Note: I’m working through Tyler’s 2005 Macro final. You’d be out of your mind to take a formal economics class in this blogosphere.
2. What is the difference between covered and uncovered interest parity? Which are assumed by the traditional Dornbusch model of exchange rate overshooting? None, just one, or both? How do the observed failures of the expectations theory of the term structure affect the Dornbusch model?
Covered parity means you have a forward contract guaranteeing you your money back. Uncovered parity means you’re exposed to exchange rate fluctuations not offset by interest rate changes.
I had to look up Dornbusch, but I remember his ideas from the CFA exams. The point here is that the economy adjusts to shocks in a lumpy way as information is processed by affected sectors and knock-on effects are realized.
Anyway, the point is that interest rates change based on local equilibria which themselves might be based on asset prices that adjust only slowly to shocks. Think about how long it takes house prices to adjust to changes in interest rates. The full expression of the shock might take a longer and more meandering path than we expect.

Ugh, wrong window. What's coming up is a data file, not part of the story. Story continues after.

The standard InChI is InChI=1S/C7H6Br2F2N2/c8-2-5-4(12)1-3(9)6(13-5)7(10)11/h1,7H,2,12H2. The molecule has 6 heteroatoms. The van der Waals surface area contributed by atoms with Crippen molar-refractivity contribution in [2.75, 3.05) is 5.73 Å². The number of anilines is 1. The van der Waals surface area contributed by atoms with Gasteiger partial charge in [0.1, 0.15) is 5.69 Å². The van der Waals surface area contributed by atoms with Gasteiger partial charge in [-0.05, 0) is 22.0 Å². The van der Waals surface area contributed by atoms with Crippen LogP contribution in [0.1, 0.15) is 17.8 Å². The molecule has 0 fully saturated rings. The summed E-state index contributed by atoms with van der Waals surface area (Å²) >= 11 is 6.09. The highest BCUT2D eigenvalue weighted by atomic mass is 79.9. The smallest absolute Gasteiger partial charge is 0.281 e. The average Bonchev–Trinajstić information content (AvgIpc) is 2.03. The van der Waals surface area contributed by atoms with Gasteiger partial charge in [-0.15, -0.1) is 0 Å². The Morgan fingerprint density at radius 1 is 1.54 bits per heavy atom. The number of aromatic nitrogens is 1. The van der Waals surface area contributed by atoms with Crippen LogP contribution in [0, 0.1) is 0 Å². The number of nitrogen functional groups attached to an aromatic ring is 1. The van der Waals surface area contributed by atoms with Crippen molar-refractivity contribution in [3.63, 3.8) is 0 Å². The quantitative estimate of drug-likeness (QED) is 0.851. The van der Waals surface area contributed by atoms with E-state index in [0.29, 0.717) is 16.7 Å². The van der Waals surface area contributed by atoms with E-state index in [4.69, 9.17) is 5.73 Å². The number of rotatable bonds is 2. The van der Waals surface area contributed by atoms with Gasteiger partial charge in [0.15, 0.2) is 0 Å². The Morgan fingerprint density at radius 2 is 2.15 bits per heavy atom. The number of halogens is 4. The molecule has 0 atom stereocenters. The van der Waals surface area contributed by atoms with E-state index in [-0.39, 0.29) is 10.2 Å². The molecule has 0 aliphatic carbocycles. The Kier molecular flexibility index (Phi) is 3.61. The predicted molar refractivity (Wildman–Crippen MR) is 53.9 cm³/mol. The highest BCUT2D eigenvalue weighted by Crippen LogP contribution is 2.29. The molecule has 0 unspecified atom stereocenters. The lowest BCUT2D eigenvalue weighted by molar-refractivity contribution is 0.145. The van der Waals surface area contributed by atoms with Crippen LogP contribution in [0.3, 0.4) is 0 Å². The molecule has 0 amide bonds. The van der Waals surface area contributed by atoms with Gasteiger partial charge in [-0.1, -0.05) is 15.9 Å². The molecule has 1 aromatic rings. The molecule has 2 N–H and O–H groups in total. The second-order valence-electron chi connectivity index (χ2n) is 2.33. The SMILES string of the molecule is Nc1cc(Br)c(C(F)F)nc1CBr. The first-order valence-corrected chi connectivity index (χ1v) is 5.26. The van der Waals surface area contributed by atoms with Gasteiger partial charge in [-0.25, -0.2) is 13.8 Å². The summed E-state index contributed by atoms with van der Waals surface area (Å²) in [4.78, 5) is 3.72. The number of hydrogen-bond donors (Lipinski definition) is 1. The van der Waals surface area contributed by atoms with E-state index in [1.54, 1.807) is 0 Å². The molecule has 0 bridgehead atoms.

Not sure what failures in the term structure Tyler’s talking about here but a wonky term structure would mean that different rates within asset classes will react in different ways. This just seems to make rates even less predictable. I wouldn’t want to be in charge of that model.
And when the changes, when they come, come fast. Consider how this affects the information transmission of price systems. Tyler himself recently quoted James Hamilton that the market will change its view quickly (on Italian debt, for instance) when perception switches to ruin.